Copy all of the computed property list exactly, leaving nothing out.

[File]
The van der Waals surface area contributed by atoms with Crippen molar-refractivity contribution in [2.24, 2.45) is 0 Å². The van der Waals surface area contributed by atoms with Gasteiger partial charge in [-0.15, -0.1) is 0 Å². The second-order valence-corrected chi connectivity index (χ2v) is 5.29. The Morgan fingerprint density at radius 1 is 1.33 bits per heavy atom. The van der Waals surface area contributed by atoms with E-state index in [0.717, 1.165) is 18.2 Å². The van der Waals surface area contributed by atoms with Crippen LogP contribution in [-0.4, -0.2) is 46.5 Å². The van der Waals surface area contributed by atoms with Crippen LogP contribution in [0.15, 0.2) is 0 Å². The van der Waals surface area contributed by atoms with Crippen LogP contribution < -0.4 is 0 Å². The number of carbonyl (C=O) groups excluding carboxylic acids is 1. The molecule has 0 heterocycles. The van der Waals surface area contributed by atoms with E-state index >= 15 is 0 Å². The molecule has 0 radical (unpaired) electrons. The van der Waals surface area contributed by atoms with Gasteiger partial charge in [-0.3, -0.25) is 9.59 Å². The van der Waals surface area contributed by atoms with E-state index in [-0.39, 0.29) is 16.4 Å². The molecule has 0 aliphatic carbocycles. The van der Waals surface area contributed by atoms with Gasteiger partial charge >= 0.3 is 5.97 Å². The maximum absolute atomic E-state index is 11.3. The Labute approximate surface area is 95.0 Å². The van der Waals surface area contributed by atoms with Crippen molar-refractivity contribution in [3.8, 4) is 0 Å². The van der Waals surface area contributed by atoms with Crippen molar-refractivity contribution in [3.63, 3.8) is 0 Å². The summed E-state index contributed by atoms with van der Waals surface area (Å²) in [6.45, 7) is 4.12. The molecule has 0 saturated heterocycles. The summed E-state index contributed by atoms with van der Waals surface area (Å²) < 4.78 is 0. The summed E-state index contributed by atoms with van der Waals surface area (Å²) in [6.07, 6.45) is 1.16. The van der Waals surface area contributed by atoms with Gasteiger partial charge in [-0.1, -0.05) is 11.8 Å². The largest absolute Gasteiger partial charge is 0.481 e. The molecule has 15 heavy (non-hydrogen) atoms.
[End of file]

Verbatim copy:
The van der Waals surface area contributed by atoms with Crippen molar-refractivity contribution in [2.24, 2.45) is 0 Å². The van der Waals surface area contributed by atoms with Gasteiger partial charge in [-0.15, -0.1) is 0 Å². The second-order valence-corrected chi connectivity index (χ2v) is 5.29. The Morgan fingerprint density at radius 1 is 1.33 bits per heavy atom. The van der Waals surface area contributed by atoms with E-state index in [0.717, 1.165) is 18.2 Å². The van der Waals surface area contributed by atoms with Crippen LogP contribution in [-0.4, -0.2) is 46.5 Å². The van der Waals surface area contributed by atoms with Crippen LogP contribution in [0.15, 0.2) is 0 Å². The van der Waals surface area contributed by atoms with Crippen LogP contribution < -0.4 is 0 Å². The number of carbonyl (C=O) groups excluding carboxylic acids is 1. The molecule has 0 heterocycles. The van der Waals surface area contributed by atoms with E-state index >= 15 is 0 Å². The molecule has 0 radical (unpaired) electrons. The van der Waals surface area contributed by atoms with Gasteiger partial charge in [-0.3, -0.25) is 9.59 Å². The van der Waals surface area contributed by atoms with E-state index in [-0.39, 0.29) is 16.4 Å². The molecule has 0 aliphatic carbocycles. The van der Waals surface area contributed by atoms with Gasteiger partial charge >= 0.3 is 5.97 Å². The maximum absolute atomic E-state index is 11.3. The Labute approximate surface area is 95.0 Å². The van der Waals surface area contributed by atoms with Crippen molar-refractivity contribution in [3.8, 4) is 0 Å². The van der Waals surface area contributed by atoms with Crippen molar-refractivity contribution in [3.63, 3.8) is 0 Å². The summed E-state index contributed by atoms with van der Waals surface area (Å²) in [6.45, 7) is 4.12. The molecule has 0 saturated heterocycles. The summed E-state index contributed by atoms with van der Waals surface area (Å²) < 4.78 is 0. The summed E-state index contributed by atoms with van der Waals surface area (Å²) in [6.07, 6.45) is 1.16. The van der Waals surface area contributed by atoms with Gasteiger partial charge in [-0.1, -0.05) is 11.8 Å². The largest absolute Gasteiger partial charge is 0.481 e. The molecule has 15 heavy (non-hydrogen) atoms.